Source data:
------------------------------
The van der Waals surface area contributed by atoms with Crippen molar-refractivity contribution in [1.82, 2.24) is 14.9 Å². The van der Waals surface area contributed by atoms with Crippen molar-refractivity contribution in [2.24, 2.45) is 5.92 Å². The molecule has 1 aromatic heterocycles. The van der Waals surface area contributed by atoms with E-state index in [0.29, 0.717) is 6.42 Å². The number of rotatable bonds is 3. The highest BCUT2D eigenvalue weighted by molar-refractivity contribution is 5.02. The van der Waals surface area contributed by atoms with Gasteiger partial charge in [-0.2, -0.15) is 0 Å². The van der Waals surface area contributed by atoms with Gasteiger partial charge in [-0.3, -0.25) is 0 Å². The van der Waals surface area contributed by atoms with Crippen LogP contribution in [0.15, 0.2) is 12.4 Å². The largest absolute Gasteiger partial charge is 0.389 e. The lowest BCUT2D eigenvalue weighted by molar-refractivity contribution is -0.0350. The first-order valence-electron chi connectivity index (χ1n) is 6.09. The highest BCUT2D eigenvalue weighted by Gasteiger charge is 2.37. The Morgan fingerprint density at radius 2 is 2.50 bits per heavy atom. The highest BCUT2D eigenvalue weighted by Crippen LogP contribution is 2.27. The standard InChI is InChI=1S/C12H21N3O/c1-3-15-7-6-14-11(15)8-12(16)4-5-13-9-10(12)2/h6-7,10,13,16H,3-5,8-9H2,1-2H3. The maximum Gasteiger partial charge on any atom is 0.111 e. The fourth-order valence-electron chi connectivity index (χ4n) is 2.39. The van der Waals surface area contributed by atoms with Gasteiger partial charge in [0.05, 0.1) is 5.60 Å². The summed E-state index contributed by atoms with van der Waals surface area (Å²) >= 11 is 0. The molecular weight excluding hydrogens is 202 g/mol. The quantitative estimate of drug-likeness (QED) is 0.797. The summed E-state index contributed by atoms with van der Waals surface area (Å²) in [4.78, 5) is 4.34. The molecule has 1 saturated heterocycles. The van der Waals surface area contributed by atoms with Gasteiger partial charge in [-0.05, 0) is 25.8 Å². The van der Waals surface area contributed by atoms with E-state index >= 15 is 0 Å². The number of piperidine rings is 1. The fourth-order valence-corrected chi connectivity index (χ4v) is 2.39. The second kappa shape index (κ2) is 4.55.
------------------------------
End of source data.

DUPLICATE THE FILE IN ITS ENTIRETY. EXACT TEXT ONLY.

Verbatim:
The van der Waals surface area contributed by atoms with Crippen molar-refractivity contribution in [1.82, 2.24) is 14.9 Å². The van der Waals surface area contributed by atoms with Crippen molar-refractivity contribution in [2.24, 2.45) is 5.92 Å². The molecule has 1 aromatic heterocycles. The van der Waals surface area contributed by atoms with E-state index in [0.29, 0.717) is 6.42 Å². The number of rotatable bonds is 3. The highest BCUT2D eigenvalue weighted by molar-refractivity contribution is 5.02. The van der Waals surface area contributed by atoms with Gasteiger partial charge in [-0.2, -0.15) is 0 Å². The van der Waals surface area contributed by atoms with Gasteiger partial charge in [-0.3, -0.25) is 0 Å². The van der Waals surface area contributed by atoms with Crippen LogP contribution in [0.15, 0.2) is 12.4 Å². The largest absolute Gasteiger partial charge is 0.389 e. The lowest BCUT2D eigenvalue weighted by molar-refractivity contribution is -0.0350. The first-order valence-electron chi connectivity index (χ1n) is 6.09. The highest BCUT2D eigenvalue weighted by Gasteiger charge is 2.37. The Morgan fingerprint density at radius 2 is 2.50 bits per heavy atom. The highest BCUT2D eigenvalue weighted by Crippen LogP contribution is 2.27. The standard InChI is InChI=1S/C12H21N3O/c1-3-15-7-6-14-11(15)8-12(16)4-5-13-9-10(12)2/h6-7,10,13,16H,3-5,8-9H2,1-2H3. The maximum Gasteiger partial charge on any atom is 0.111 e. The fourth-order valence-electron chi connectivity index (χ4n) is 2.39. The van der Waals surface area contributed by atoms with Gasteiger partial charge in [0.05, 0.1) is 5.60 Å². The summed E-state index contributed by atoms with van der Waals surface area (Å²) >= 11 is 0. The molecular weight excluding hydrogens is 202 g/mol. The quantitative estimate of drug-likeness (QED) is 0.797. The summed E-state index contributed by atoms with van der Waals surface area (Å²) in [4.78, 5) is 4.34. The molecule has 1 saturated heterocycles. The van der Waals surface area contributed by atoms with Gasteiger partial charge in [-0.05, 0) is 25.8 Å². The van der Waals surface area contributed by atoms with E-state index >= 15 is 0 Å². The number of piperidine rings is 1. The fourth-order valence-corrected chi connectivity index (χ4v) is 2.39. The second kappa shape index (κ2) is 4.55.